A nine years old, male Labrador with a natural D. immitis infection (approximately six microfilariae per µl of blood) was used as the source of infection for the test mosquitoes. The dog was anaesthetized with acepramazine (0.2 ml/kg) during the entire exposure period. To determine the average number of circulating microfilariae, six 20 µl blood samples were collected from the dog and examined by Giemsa staining. Three of the samples were collected 24 h prior to exposure to the mosquitoes while the other three were collected 1 h pre-exposure.
At the end of the 4 h exposure period, engorged females from each population were collected and transferred to a screened circular cage (8 cm diameter), held in an incubator at 28ºC ± 1ºC and 70% (RH) and provided with 10% sucrose. Partially engorged females were excluded from the experiment. Moribund females were removed and dissected daily to determine the progress of the infection. At 15 days post infection all surviving females were anaesthetized in ethyl acetate vapor, their wings and legs removed, and then dissected in sterile saline (0.89% NaCl). The head, thorax, stomach and Malpighian tubules were dissected with the help of needles and examined individually for the presence of larval forms (Lourenço-de Oliveira & Deane 1995). The larvae encountered were classified on the basis of their larval development stage as described by Taylor (1960).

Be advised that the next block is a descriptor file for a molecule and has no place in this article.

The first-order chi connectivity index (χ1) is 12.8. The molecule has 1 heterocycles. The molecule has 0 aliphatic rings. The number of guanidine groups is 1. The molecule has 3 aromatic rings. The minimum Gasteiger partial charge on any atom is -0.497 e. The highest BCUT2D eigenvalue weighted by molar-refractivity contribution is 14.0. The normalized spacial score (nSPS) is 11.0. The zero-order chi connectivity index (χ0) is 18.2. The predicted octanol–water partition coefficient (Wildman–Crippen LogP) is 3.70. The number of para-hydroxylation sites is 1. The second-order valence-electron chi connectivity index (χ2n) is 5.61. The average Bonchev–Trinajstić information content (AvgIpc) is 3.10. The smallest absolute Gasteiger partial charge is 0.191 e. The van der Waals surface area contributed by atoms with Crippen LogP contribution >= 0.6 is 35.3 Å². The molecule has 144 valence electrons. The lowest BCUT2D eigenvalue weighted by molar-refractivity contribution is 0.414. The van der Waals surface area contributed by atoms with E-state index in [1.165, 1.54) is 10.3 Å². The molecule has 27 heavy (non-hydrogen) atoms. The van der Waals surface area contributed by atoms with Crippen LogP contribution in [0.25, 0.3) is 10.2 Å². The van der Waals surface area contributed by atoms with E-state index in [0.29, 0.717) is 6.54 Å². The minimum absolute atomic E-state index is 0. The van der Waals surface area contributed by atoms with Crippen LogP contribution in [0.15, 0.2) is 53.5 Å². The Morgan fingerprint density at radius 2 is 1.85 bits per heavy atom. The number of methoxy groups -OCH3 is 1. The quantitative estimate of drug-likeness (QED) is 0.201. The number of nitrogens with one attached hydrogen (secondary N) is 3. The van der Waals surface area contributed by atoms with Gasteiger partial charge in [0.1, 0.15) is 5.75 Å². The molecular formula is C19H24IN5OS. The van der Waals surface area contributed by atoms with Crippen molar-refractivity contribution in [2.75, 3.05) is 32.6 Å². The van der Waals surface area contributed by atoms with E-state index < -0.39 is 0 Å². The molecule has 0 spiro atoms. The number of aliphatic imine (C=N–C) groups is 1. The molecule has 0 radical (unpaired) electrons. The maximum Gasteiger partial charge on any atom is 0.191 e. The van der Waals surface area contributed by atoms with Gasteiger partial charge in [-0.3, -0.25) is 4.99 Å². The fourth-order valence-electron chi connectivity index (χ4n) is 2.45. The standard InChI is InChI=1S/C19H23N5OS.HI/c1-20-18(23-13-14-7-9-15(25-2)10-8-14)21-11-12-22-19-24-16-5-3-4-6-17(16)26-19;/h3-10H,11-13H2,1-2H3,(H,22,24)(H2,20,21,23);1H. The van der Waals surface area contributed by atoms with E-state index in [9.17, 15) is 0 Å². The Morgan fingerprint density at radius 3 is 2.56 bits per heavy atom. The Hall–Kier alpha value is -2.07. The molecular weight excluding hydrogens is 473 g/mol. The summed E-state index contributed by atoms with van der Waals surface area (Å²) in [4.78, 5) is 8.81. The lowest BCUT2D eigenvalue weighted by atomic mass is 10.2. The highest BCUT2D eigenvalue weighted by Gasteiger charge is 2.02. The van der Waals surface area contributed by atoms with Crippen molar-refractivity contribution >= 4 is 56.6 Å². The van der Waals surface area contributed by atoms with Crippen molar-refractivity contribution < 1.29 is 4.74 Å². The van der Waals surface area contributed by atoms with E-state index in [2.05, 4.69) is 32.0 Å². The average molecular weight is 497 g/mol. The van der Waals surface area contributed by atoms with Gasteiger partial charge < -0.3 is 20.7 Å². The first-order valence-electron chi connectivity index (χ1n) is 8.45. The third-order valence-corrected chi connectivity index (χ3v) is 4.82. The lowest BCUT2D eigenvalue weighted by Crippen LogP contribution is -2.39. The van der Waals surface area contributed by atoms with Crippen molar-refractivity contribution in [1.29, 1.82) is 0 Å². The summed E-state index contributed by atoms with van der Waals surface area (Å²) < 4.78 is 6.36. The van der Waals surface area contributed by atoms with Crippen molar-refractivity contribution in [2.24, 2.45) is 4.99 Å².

In this study we refer to "infected mosquitoes" as those in which larvae of D. immitis were observed at any stage of development. The term "infective mosquitoes" refers to mosquitoes that had third stage larvae in their head and/or proboscis (H/p). The analysis of the average number of microfilariae ingested soon after engorgement was performed using the Duncan test in order to transform the data into a logarithmic form for analysis of variance at the 5% level. Other variables were analyzed using the X2 test for non parametric data at the 5% level.
RESULTS AND DISCUSSION